Best of Fabrice Monteiro: A Spirit Rises from a Senegalese Waste

Mbeubeuss, a garbage dump outside Dakar, Senegal's capital, has its own name. It was previously flat swampland on which it stands. It started as a dump site in 1968 and has since grown into a mountain of garbage. It has amassed so much plastic rubbish from the city that getting there requires driving on a trash-strewn road.

This is not the Africa of my childhood. It wasn't like this when I was a kid in the 1970s and 1980s. When I returned in 2012, though, I was taken aback by what I discovered.

There was plastic debris everywhere in Senegal — on the roadsides, in the trees, and everywhere else. The younger generation has never known anything else; it is just a part of their daily lives.

I chose to do a series to raise awareness about environmental difficulties in Senegal, in the hopes of convincing people that things don't have to be this way. I wanted to link environmental challenges to people's cultural concerns, so I looked into animism, the notion that items and the natural world are endowed with souls.

Animism is linked to nature: it was about celebrating nature in all of its forms, cooperating with it rather than opposing it, and living in peace with it. With globalisation and the contemporary way of life, much of it was lost. I intended to construct a series of ghosts sent by Mother Earth to warn humanity about its environmental negligence and devastation with this series.

Each photo in the series highlights a different environmental issue, such as coastline erosion, oil spills, sanitation, and land burning for agriculture, to name a few. But this picture, the first in the series, was about the usage of plastic.

I got the notion to construct a garment that continued the garbage mountain, giving the impression that this spirit was rising from the waste heaps. I worked with Doulsy, a Senegalese stylist who had been working with repurposed fabrics and could sew just about anything: he was the ideal person to construct this outfit. It needs to have a feeling of scale, thus the model is perched atop an oil barrel to give the figure that height. We wanted to strike a balance between using discarded materials and creating something that looked like it belonged in a fashion magazine.

The model is clutching a child's toy and staring out over the debris, but this picture is more than that: it's a message. It portrays future generations who will be subjected to environmental disaster as a result of our overconsumption.

I had only meant to create ten photos at initially. All of them were intended to be filmed in Senegal and given to folks in the United States. When the piece was done, though, I felt uneasy: I felt like I was calling attention to Africa for the wrong reasons. I was disturbed that it made Africa seem to be singularly contaminated, as if this isn't a global issue. The only reason Europe does not resemble this is because it exports its rubbish to us.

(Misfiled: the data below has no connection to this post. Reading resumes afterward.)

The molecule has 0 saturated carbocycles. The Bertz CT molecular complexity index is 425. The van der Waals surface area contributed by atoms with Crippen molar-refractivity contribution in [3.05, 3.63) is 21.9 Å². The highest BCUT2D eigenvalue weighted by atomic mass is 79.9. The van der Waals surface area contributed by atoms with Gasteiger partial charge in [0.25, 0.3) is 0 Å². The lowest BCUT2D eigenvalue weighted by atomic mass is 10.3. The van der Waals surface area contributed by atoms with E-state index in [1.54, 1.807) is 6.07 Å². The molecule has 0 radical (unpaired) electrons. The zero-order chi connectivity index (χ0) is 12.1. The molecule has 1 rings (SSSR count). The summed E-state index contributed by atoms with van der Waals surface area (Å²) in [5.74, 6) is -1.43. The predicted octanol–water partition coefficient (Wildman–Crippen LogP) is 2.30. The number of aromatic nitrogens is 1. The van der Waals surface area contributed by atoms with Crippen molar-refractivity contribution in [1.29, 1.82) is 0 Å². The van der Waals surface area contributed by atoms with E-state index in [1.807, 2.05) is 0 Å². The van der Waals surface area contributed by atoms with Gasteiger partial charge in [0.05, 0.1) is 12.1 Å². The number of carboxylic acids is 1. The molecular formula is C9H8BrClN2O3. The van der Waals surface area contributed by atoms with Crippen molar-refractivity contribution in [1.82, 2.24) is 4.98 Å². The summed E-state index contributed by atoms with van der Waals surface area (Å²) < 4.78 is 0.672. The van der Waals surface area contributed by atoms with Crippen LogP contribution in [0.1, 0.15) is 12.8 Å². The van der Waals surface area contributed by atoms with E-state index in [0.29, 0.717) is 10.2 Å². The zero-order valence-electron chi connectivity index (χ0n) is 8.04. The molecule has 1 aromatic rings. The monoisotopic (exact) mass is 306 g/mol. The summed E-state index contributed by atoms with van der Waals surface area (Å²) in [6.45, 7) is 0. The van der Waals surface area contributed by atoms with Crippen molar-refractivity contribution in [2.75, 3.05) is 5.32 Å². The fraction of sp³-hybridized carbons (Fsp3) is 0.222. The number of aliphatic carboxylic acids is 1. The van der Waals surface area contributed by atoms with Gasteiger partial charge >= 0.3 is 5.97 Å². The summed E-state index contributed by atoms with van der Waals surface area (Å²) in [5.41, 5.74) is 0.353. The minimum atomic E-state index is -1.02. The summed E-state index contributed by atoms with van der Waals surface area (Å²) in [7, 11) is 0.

So I continued the project, filming all around the globe, from Australia's coral reef degradation to the United States' coal mining devastation. My art focuses on togetherness, exposing the many ways in which we are all related to one another and to nature. Taking this series international aided in this endeavor.

My work has always been a mash-up of many elements, a type of merging of various fields and civilizations, as the French term métissage denotes. I am both European and African. I grew raised in a voodoo-influenced society while simultaneously reading western comic books. I work as a fashion photographer and an industrial engineer. All of this is reflected in my art.

I'm fascinated with identification and how we distinguish ourselves from people we consider the "other" in everything I do. Humankind has built an image of the other throughout history in order to justify their mistreatment.

It was a crucial concept in slavery and colonialism. But it's also at the core of our environmental policy. Only because we consider ourselves as separate from or superior to the natural world can we continue to abuse it in this manner.

People nowadays speak about the anthropocene epoch, a geological term denoting a period when humans has significantly altered nature. However, it implies that the issue is mankind as a whole, rather than the special capitalist system we have constructed. In truth, the system is the issue, and it is the system that must be confronted.

Thanks to at The Guardian whose reporting provided the original basis for this story.

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